DSN+DEV+OKC Lightning Talk
Jun 12, 2017Read time: 3 mins
I recently was asked to give a short lightning talk at a DSN+DEV+OKC, a local design and development user group meetup. I chose to give a few tips (from a developer perspective) while building out a design system in my first few months at Datebox
You can download my slides, but I also wanted to write out the basics of what I communicated in that talk below.
My name is Ty Carlson, and I am the Lead Front End Developer at Datebox. Datebox is a local startup, providing resources for couples to strengthen their relationship through a fun, simple, date night delivered every month.
I want to share a little bit tonight about a project I've been working on since I joined this team in March. As with most growing web products, we are fighting against entropy. Things quickly stray from convention and become messy and difficult to manage.
Creating a design system can reduce entropy. Use whatever word you want: design system, pattern library, styleguide, but ultimately it is a collection of visual components, documentation of writing style, code conventions use across your products
Here are a few tips from problems that I encountered/solved when building out a designs system:
Remember that a design system should be dynamic
Your design system is never "done". The first thing you should build is a process for adding/editing/removing/etc. You will constantly be encountering new features or UI that need new components. Allow for changes.
Your design system is its own product. Prioritize it or it will die or become unusable. Schedule sprint tasks to work on it, or even give it it's own dev cycles. It should be it's own git repo, and make it portable: gem/npm/whatever. Use semantic versioning so you can conditionally push changes to your products that use it.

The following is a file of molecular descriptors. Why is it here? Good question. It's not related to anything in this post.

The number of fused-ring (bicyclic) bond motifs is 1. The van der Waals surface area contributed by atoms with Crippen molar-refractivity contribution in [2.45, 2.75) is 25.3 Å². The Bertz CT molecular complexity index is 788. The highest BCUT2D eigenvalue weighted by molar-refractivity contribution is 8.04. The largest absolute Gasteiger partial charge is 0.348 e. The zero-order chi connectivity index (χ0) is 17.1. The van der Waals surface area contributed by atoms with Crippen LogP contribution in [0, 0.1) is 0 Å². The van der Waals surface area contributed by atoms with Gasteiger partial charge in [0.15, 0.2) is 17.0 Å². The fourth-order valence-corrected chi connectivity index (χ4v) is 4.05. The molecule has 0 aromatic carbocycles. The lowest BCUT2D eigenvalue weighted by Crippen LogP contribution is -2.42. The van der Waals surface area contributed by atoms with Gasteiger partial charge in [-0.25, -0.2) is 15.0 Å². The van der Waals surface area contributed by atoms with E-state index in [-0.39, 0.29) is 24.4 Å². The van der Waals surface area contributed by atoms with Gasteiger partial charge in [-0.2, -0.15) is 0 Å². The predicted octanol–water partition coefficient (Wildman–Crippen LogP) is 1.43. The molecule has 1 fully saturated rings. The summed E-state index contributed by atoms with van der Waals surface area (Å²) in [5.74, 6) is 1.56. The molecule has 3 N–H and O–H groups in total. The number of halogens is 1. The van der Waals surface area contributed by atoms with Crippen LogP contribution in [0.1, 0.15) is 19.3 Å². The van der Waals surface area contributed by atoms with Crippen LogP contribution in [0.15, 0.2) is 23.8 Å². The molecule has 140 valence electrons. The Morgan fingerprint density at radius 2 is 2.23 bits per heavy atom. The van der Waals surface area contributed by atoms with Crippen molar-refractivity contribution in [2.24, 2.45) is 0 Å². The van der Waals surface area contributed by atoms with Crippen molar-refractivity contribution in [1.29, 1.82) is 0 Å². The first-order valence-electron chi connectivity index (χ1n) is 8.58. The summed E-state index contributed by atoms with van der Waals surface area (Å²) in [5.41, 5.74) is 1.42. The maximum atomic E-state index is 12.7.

Control your colors
Every color ever used should be pre-defined. If you find yourself dropping in a random hex value, stop. I see a lot of code where people define colors in one-off variables,
Recently I've moved to using a single source of truth for my colors in a Sass map ( Sass's concept of a collection of key/value pairs). Use this to build a collection of your colors, then build a function to grab hex values from your predefined list. This keeps everything in one place, and forces you to think about whether adding that new color is really needed.
This also allows you to dynamically build color variants for your components, and when a new color is added to the main map, it generates new component colors as well.
Separate your spacing
The second you bake vertical spacing into a component, your designer will screw you over. We might style this heading like so, and the next feature will be some sort of sub-heading and blows away your defaults. Move all vertical spacing into utility classes. Tachyons - I haven't completely jumped ship into using only utility classes, but can definitely see their value in some places.
Give your teammates the best possible tools to do their job
For your fellow developers: Document all of this code for your fellow developers. CSS is way more complex now with pre-processors.
For your fellow designers: Provide real production ready markup. Not all designers should code, but that doesn't mean we shouldn't make it as easy as possible for them to start if they want to.